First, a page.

Where does the invasion of Biden begin?

nAfter Vladimir Putin announced his recognition of eastern Ukraine’s “people’s republics” of Luhansk and Donetsk as independent states, the White House responded with lightning speed on Monday. “We have anticipated such a move by the Russians and are ready to respond immediately,” Joe Biden’s spokeswoman Jen Psaki said in a statement. The president imposed sanctions by decree. They target anyone who does business or trades in or with the two breakaway regions. Details were revealed shortly afterwards. Psaki said more measures would follow — “in addition to the quick and aggressive economic measures” that were set up with allies in the event of another Russian invasion of Ukraine.

Putin’s first level of escalation was soon followed by a second level: the announcement of sending Russian troops into the separatist regions of eastern Ukraine – allegedly to “secure peace” there. Has Putin really crossed the American red line? The “people’s republics” have long been under the control of Moscow, but they are Ukrainian lands. So is this the dreaded invasion, is this a moment for the United States and its allies to impose the severe sanctions that have been announced? Biden, who tweeted about “blatant violations of international law” by Russia, made no further comments Monday night. He was only said to have spoken to Ukrainian President Volodymyr Zelensky, French President Emmanuel Macron and Federal Chancellor Olaf Scholz over the phone.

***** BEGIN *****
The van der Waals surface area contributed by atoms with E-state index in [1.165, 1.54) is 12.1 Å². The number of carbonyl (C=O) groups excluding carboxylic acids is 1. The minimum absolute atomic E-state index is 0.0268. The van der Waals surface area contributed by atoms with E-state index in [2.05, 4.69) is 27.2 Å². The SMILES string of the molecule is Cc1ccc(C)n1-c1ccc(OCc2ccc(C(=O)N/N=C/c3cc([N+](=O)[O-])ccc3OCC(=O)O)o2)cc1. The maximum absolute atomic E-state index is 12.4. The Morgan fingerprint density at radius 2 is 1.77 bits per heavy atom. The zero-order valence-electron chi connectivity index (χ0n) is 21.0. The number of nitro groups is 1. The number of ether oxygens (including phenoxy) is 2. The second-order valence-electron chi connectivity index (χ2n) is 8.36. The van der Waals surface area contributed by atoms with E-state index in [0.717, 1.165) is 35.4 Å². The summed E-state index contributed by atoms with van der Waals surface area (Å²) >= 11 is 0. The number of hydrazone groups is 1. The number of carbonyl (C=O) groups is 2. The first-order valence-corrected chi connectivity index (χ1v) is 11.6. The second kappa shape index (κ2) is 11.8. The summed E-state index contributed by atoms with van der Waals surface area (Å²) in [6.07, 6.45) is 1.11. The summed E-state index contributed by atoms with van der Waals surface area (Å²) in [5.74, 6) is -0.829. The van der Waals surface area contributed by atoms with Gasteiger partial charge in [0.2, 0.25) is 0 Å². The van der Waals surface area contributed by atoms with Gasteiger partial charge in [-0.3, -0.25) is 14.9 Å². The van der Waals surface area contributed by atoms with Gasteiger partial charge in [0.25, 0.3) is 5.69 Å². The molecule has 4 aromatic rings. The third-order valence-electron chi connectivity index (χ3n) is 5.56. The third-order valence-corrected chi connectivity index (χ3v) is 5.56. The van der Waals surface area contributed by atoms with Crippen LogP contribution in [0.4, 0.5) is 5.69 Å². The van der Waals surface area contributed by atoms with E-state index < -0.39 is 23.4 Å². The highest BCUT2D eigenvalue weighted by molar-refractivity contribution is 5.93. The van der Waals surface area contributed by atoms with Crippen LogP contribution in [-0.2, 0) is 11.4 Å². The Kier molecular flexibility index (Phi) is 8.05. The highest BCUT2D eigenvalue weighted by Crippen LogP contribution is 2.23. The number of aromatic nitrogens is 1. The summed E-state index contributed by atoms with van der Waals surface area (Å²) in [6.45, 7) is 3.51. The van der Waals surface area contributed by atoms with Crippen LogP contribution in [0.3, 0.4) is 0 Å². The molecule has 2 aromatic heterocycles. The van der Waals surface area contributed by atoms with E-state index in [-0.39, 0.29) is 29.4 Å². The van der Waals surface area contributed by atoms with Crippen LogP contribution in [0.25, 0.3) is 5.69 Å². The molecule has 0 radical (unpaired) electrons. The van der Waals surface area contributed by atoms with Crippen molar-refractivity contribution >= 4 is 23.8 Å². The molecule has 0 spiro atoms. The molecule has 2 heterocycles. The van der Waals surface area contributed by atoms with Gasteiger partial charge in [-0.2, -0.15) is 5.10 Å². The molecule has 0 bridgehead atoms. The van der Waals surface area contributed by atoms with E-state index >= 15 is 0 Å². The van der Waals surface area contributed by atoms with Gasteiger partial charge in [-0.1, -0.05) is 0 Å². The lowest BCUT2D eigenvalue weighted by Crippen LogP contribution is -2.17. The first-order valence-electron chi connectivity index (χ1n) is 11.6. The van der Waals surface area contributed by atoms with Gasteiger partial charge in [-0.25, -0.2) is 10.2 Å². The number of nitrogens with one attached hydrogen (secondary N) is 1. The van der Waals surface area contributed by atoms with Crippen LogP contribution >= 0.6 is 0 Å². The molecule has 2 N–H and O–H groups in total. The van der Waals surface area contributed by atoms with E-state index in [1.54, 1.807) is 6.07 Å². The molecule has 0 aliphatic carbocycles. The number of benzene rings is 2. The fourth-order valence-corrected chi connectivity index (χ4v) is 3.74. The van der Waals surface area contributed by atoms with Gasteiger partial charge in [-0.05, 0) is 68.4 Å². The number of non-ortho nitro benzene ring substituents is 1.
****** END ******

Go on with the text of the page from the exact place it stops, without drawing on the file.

Eyewitnesses reported queues of military vehicles

When Schulze traveled to Biden in early February, a reporter asked the two men at their subsequent press conference if they had defined how they defined “invasion.” At that time, the US president replied: If “troops and tanks cross the Ukrainian border again”, it will be an invasion. At least the soldiers should do it soon. On Tuesday evening, a journalist from Reuters reported that there were columns of military vehicles on the outskirts of the city of Donetsk, including tanks.

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But the US government has so far refused to describe the recent events as a Russian invasion of Ukraine. The US ambassador to the United Nations, Linda Thomas Greenfield, was the clearest of the night. Speaking at the recently scheduled emergency UN Security Council meeting in New York, she said of Putin’s latest move that it was “clearly the basis for Russia’s attempt to find a pretext for another invasion of Ukraine”. Moscow talks about “peacekeepers”, but this is “complete nonsense” – “we know what they really are.” Russia’s ambassador to the United Nations, Selig Nebinja, denied these and other statements in a similar tone, describing them as “emotional statements”.

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